For univariate distributions there is a generally accepted definition of unimodality due to Khintchine which requires the existence of a number $a$, called vertex, such that the distribution function is convex on $(-\infty, a)$ and concave on $(a, \infty)$. For multivariate distributions, however, unimodality can be defined in several different ways. Anderson (1955) and Olshen and Savage (1970) have given such definitions. This paper first examines the definition which calls a random vector $(X_1, \cdots, X_n)$ unimodal if all linear combinations $\sum a_iX_i$ are univariate unimodal. We show that this definition is somewhat unnatural because the density of such a "unimodal" distribution may not become maximum at the vertex of unimodality. The paper also examines two other definitions based on the results of Sherman (1955). One of these looks at the closed convex hull of the set of all uniform distributions on symmetric convex bodies and the other requires that the probability carried by a symmetric convex set decreases as the set is moved away from the origin in a fixed direction. The equivalence of these definitions was conjectured by Sherman and this paper gives some results having a bearing on this conjecture.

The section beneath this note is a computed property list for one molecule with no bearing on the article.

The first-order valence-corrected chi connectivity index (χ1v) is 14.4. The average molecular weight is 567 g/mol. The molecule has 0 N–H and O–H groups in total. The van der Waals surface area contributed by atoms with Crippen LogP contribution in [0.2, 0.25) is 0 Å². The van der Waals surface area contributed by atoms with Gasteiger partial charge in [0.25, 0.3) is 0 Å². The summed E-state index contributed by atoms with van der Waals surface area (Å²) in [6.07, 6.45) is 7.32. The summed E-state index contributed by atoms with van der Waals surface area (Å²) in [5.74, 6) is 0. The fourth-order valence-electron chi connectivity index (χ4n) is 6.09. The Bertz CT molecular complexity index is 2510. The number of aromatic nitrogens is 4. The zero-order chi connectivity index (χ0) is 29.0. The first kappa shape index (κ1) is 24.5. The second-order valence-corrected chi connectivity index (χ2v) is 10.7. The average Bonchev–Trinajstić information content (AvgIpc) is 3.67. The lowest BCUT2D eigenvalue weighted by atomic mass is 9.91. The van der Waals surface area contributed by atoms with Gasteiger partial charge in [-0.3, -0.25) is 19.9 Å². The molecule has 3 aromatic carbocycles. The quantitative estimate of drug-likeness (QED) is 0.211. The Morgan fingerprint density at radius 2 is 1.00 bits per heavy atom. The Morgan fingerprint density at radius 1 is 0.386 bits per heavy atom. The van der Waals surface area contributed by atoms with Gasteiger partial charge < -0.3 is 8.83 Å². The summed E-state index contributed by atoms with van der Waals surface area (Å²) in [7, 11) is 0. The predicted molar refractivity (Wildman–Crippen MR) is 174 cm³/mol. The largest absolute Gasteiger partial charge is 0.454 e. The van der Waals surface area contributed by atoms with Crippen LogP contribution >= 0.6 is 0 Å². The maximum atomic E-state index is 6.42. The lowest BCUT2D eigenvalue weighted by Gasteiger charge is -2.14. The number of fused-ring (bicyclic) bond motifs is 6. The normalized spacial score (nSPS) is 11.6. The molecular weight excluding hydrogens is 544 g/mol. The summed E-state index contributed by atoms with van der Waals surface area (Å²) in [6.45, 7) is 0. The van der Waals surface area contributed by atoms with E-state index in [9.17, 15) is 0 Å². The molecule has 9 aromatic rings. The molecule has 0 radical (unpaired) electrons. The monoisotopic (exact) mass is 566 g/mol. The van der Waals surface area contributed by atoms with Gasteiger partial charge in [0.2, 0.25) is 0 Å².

"Multivariate Unimodality." Ann. Statist. 4 (3) 607 - 613, May, 1976. https://doi.org/10.1214/aos/1176343466